A: One contemporary phrase that bothers me is “cohort in crime.” I maintain that “cohort” is a Latin noun describing a Roman military unit of 300 to 600 men, rather than a single individual who is an associate of a criminal. What do you think?
Q: “Cohort” has undergone quite a change over the years. In the military parlance of Caesar’s time, a “century” (centuria in Latin) was a unit of 100 Roman soldiers, commanded by a “centurion.” Six centuries, or 600 soldiers (the exact numbers vary at different times in antiquity), constituted a “cohort” (cohors in Latin), and 100 cohorts, or 6,000 men, were a “legion” (from the Latin verb legere, to gather). So “century,” “cohort,” and “legion” corresponded roughly to our modern “company,” “battalion,” and “regiment” (our regiments are not so large).
But in English, “cohort” has pretty much lost its military meaning and gone civilian. It’s used loosely to mean either a group or an individual.
The first definition for “cohort” in The American Heritage Dictionary of the English Language is a group or band of people, and the second definition is a companion or an associate. In a “Usage Note” following the entry, however, American Heritage says “the use of cohort to refer to an individual rather than to a group has become very common and is now in fact the dominant usage.”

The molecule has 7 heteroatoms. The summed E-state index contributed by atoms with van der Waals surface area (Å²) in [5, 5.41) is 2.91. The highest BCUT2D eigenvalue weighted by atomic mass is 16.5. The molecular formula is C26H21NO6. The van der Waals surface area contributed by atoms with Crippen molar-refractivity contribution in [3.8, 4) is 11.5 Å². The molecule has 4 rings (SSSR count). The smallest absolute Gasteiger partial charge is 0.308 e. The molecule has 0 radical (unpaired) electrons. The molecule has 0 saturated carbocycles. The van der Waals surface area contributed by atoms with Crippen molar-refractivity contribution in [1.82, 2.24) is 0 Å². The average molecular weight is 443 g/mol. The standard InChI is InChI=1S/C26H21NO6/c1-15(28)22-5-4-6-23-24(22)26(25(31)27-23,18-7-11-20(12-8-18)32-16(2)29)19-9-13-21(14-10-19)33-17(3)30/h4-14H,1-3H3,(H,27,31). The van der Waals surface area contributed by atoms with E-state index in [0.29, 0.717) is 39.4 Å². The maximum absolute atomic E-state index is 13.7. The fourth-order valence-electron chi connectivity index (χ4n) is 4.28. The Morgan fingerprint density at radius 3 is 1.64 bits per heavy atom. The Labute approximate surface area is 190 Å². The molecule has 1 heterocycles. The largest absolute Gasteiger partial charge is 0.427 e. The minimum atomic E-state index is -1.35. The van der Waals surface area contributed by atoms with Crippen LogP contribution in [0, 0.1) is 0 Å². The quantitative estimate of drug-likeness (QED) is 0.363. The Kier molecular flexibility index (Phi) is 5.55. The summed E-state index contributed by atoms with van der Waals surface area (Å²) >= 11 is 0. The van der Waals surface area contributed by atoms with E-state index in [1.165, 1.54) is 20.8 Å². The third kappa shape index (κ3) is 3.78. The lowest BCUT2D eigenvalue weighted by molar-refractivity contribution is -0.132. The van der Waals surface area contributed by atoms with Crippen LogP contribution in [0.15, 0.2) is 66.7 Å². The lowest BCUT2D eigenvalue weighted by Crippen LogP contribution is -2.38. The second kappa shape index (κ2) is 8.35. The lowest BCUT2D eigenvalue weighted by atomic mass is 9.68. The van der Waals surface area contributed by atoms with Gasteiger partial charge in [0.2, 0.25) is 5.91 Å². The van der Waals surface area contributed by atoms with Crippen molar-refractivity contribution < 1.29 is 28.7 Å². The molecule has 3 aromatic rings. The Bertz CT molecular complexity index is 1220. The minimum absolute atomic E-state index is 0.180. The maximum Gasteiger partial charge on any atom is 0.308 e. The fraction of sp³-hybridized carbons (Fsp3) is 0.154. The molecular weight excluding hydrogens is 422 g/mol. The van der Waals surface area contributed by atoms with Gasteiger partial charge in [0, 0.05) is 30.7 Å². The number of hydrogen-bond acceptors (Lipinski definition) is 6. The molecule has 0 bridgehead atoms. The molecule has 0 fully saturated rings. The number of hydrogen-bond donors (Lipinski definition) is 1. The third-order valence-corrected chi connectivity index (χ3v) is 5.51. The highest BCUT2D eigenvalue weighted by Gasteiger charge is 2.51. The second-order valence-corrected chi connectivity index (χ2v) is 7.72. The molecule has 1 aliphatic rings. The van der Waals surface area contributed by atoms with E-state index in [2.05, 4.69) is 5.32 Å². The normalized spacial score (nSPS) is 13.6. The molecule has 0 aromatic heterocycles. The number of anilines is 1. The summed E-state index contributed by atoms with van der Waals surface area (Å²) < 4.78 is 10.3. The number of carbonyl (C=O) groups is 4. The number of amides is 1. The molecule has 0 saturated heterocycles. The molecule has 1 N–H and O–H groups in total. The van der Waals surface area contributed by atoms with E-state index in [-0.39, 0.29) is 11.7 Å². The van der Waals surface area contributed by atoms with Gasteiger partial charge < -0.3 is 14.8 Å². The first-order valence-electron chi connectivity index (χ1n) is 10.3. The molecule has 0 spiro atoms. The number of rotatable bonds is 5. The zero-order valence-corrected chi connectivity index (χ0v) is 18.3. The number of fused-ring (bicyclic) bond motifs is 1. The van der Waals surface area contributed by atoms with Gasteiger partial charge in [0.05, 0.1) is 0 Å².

It should be noted that Merriam-Webster’s Collegiate Dictionary has as its first definition “one of ten divisions of an ancient Roman legion.” But M-W lists definitions in historical order, not in the order of common usage. Not one in a thousand people would use “cohort” in this way.
M-W‘s later definitions correspond to those in use today. A “cohort” can mean either (1) a group, or (2) a companion or associate. The examples given include “a cohort of premedical students” and “a few of their … cohorts decided to form a company.”
To make a long story short, it’s not surprising that “cohort in crime” and “companion in crime” should be used interchangeably in modern times.
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